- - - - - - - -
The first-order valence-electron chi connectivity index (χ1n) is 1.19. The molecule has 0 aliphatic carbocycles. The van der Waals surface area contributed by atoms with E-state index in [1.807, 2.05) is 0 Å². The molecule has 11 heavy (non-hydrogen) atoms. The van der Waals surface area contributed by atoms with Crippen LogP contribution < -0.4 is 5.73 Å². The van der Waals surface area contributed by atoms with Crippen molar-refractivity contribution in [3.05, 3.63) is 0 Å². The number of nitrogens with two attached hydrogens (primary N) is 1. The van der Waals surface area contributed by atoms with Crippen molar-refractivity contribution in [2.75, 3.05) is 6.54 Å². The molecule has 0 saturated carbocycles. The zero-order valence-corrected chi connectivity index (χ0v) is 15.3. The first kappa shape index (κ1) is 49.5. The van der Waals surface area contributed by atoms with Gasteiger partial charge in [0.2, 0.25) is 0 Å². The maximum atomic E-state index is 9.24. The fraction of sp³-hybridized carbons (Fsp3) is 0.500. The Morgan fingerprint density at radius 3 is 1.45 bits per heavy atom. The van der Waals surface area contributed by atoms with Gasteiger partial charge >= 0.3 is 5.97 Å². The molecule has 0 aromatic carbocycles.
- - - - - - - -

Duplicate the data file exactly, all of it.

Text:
The first-order valence-electron chi connectivity index (χ1n) is 1.19. The molecule has 0 aliphatic carbocycles. The van der Waals surface area contributed by atoms with E-state index in [1.807, 2.05) is 0 Å². The molecule has 11 heavy (non-hydrogen) atoms. The van der Waals surface area contributed by atoms with Crippen LogP contribution < -0.4 is 5.73 Å². The van der Waals surface area contributed by atoms with Crippen molar-refractivity contribution in [3.05, 3.63) is 0 Å². The number of nitrogens with two attached hydrogens (primary N) is 1. The van der Waals surface area contributed by atoms with Crippen molar-refractivity contribution in [2.75, 3.05) is 6.54 Å². The molecule has 0 saturated carbocycles. The zero-order valence-corrected chi connectivity index (χ0v) is 15.3. The first kappa shape index (κ1) is 49.5. The van der Waals surface area contributed by atoms with Gasteiger partial charge in [0.2, 0.25) is 0 Å². The maximum atomic E-state index is 9.24. The fraction of sp³-hybridized carbons (Fsp3) is 0.500. The Morgan fingerprint density at radius 3 is 1.45 bits per heavy atom. The van der Waals surface area contributed by atoms with Gasteiger partial charge >= 0.3 is 5.97 Å². The molecule has 0 aromatic carbocycles.